Press Briefing by Ambassador O'Brien, Ambassador Grenell, Senior Advisor Kushner, and Press Secretary Kayleigh McEnany | September 4, 2020 | Beaufort County Now | Hello, everyone. It's another historic day here at the White House. | President Donald J. Trump, dnlds wht hs, Ambassador Ric Grenell, National Security Advisor Robert O'Brien, Senior Advisor Jared Kushner

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Press Briefing by Ambassador O'Brien, Ambassador Grenell, Senior Advisor Kushner, and Press Secretary Kayleigh McEnany | September 4, 2020

Press Release:

James S. Brady Press Briefing Room  •  Washington D.C.  •  September 4, 2020  •  1:50 P.M. EDT

    MS. MCENANY: Hello, everyone. It's another historic day here at the White House. And I have with me Ambassador Ric Grenell, National Security Advisor Robert O'Brien, and Senior Advisor Jared Kushner to talk to you about the history that was made here at the White House today, and then they'll take a few of your questions.

    AMBASSADOR O'BRIEN: Thank you, Kayleigh. Again, it was a great morning in the Oval Office with President Trump, President Vučić, and Prime Minister Hoti. We brought together - through the hard work of great diplomats, primarily led by Ric Grenell, acting at the President's direction - Serbia and Kosovo. And they've normalized their economic relations. This is a - the Serbia-Kosovo conflict has gone on for decades. They've been stuck, unable to move forward, for many, many years.

    And the President, sometime ago, decided that we try - we needed to try something creative and try something new, break the deadlock and bring - try to move forward with the peace process with Serbia and Kosovo.

    To have the Prime Minister of Kosovo and the President of Serbia together in the Oval Office was something - given the history of those two countries, and given the history of the United States with respect to Serbia and the conflict in the Balkans, is something that is quite remarkable.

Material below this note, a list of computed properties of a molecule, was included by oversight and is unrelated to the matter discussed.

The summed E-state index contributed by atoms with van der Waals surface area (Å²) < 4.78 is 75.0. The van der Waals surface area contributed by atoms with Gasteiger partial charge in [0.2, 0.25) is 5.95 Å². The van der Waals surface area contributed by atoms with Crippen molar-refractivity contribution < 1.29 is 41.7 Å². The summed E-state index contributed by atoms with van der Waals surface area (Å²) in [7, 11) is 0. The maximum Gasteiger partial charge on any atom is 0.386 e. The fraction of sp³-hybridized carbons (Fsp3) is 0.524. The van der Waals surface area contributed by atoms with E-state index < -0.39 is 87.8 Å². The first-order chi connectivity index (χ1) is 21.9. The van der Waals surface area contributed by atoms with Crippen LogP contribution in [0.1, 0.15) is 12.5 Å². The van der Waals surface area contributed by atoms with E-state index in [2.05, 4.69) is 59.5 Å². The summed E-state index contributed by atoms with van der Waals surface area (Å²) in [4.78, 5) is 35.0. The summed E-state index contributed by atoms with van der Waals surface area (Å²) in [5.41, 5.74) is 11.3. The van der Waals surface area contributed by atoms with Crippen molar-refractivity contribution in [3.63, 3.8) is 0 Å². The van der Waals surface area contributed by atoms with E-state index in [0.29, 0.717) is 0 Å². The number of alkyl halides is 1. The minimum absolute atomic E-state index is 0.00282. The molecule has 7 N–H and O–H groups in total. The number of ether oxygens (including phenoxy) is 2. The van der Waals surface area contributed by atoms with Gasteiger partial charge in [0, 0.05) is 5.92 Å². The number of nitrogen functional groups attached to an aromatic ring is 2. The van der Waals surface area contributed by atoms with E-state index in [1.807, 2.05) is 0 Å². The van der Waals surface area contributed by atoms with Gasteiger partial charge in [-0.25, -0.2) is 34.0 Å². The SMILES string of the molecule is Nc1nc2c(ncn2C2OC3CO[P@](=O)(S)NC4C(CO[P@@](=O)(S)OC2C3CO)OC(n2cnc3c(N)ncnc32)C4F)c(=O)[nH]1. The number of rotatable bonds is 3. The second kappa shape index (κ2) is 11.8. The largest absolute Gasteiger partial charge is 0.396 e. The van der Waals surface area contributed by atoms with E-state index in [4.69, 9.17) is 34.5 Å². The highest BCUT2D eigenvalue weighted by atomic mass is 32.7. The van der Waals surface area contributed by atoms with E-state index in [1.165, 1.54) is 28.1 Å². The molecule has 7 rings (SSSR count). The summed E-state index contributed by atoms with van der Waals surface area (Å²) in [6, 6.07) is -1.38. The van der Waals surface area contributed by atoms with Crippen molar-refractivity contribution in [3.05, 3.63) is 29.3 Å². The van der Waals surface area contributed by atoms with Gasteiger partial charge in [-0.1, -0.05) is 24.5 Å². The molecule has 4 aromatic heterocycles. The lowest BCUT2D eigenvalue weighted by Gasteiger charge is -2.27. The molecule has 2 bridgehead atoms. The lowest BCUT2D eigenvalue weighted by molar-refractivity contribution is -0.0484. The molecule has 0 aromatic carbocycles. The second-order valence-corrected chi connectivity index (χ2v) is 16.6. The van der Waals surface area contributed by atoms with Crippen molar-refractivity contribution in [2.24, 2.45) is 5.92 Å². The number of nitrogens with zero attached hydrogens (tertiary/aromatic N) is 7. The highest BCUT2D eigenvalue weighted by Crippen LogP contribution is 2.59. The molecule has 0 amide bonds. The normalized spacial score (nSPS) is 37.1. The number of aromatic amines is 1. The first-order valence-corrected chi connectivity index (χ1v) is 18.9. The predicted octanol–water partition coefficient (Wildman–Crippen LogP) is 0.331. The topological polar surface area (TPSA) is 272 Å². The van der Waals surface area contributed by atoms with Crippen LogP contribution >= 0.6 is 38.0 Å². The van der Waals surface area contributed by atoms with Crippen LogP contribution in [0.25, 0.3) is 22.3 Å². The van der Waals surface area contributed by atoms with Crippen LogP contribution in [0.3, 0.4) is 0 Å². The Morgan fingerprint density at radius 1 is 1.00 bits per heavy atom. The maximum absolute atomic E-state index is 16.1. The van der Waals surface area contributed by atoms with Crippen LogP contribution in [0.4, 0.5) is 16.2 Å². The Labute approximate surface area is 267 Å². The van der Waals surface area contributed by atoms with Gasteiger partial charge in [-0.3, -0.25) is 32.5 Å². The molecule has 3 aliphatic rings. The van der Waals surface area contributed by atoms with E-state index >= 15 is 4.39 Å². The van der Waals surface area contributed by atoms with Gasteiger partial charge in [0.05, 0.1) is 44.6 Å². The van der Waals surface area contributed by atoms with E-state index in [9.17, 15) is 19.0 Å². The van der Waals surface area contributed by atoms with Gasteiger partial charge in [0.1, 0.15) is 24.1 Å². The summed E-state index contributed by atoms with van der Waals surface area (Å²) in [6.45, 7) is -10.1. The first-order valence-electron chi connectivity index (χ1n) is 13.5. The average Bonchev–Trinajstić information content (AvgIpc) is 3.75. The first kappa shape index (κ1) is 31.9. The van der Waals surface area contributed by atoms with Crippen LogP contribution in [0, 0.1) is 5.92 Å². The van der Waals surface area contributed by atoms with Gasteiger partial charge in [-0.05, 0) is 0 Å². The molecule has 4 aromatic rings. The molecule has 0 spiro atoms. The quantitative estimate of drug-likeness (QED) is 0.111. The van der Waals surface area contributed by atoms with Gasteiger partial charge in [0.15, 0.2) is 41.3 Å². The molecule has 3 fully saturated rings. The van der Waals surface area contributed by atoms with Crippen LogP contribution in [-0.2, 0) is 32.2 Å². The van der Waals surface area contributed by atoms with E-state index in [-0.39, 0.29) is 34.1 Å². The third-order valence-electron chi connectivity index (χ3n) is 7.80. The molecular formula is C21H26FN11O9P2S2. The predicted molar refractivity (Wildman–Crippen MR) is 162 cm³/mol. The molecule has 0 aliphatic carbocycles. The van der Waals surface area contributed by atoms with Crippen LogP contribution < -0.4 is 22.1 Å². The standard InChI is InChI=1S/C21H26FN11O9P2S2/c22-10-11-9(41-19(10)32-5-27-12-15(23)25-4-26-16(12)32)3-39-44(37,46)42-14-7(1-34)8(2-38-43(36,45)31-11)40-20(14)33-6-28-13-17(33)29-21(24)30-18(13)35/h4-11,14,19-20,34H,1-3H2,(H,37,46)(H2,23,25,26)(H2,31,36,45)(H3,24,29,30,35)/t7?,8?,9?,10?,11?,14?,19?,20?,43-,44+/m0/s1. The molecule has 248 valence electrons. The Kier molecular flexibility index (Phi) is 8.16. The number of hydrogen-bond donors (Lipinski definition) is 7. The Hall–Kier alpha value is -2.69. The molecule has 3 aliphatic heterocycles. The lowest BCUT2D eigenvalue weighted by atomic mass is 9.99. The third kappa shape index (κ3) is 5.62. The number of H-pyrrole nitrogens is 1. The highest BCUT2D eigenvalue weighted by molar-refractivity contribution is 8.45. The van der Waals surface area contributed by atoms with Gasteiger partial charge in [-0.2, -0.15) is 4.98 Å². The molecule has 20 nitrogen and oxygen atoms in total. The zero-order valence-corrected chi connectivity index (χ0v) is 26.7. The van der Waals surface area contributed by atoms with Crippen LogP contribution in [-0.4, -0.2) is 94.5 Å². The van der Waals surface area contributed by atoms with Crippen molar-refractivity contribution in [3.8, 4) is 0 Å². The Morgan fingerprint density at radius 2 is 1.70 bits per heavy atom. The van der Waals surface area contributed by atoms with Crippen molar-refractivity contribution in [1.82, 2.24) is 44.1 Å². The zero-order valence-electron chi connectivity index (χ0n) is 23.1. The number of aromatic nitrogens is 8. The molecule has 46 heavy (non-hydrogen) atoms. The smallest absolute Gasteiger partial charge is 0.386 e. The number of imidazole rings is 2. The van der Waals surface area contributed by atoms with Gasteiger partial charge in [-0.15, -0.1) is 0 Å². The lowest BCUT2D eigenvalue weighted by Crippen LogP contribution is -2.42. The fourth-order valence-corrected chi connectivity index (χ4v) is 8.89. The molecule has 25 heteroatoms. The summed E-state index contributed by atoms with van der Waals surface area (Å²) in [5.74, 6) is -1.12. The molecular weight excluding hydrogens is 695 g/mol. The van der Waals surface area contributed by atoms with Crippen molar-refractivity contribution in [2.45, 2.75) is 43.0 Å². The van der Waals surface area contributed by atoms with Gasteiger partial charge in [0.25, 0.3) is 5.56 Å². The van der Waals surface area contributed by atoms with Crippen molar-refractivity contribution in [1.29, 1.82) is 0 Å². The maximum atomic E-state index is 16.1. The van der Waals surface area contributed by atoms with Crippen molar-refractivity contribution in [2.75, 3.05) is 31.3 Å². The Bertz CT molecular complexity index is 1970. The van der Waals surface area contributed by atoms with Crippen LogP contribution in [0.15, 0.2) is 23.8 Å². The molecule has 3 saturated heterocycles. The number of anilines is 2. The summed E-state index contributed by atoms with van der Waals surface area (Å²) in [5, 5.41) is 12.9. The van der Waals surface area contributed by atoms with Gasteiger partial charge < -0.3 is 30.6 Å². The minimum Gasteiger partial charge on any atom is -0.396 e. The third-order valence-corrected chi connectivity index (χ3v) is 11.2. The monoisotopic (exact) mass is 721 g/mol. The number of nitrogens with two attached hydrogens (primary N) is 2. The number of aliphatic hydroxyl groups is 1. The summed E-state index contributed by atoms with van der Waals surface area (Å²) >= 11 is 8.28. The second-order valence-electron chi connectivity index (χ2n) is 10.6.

And to have this happen just in the shadow - a few days after Jared and I were on the flight from Ben Gurion Airport to Abu Dhabi International Airport - the first commercial flight between Israel and a Gulf Arab state - it shows the sort of momentum that's coming.

    One of the side benefits of the normalization of economic ties between Serbia and Kosovo, was a - the establishment of diplomatic relations between Kosovo, a majority-Muslim state, and the State of Israel. This is now the second time in less than a month that Israel has made peace with and has normalized its ties with a majority-Muslim country. It's - again, it's another really signal accomplishment of President Trump.

    The fact that this has happened on the heels of a peace agreement with the Taliban in Afghanistan, that it's happened in response - on the heels of last year, negotiating a peace - a ceasefire between the Kurds and the Turks, you're seeing a pattern here of the President being a true peacemaker.

    And there's been plenty of criticism of the administration, but what's been interesting to me is: As the President has undertaken these historic initiatives and brought together a team to perform and deliver these accomplishments, others have even tried to take credit. I was just watching the Vice President - without making a political comment - the Vice President was welcoming these moves today.

    But these things could only happen under a Trump administration and under the President's leadership - a "peace through strength" foreign policy and national security policy.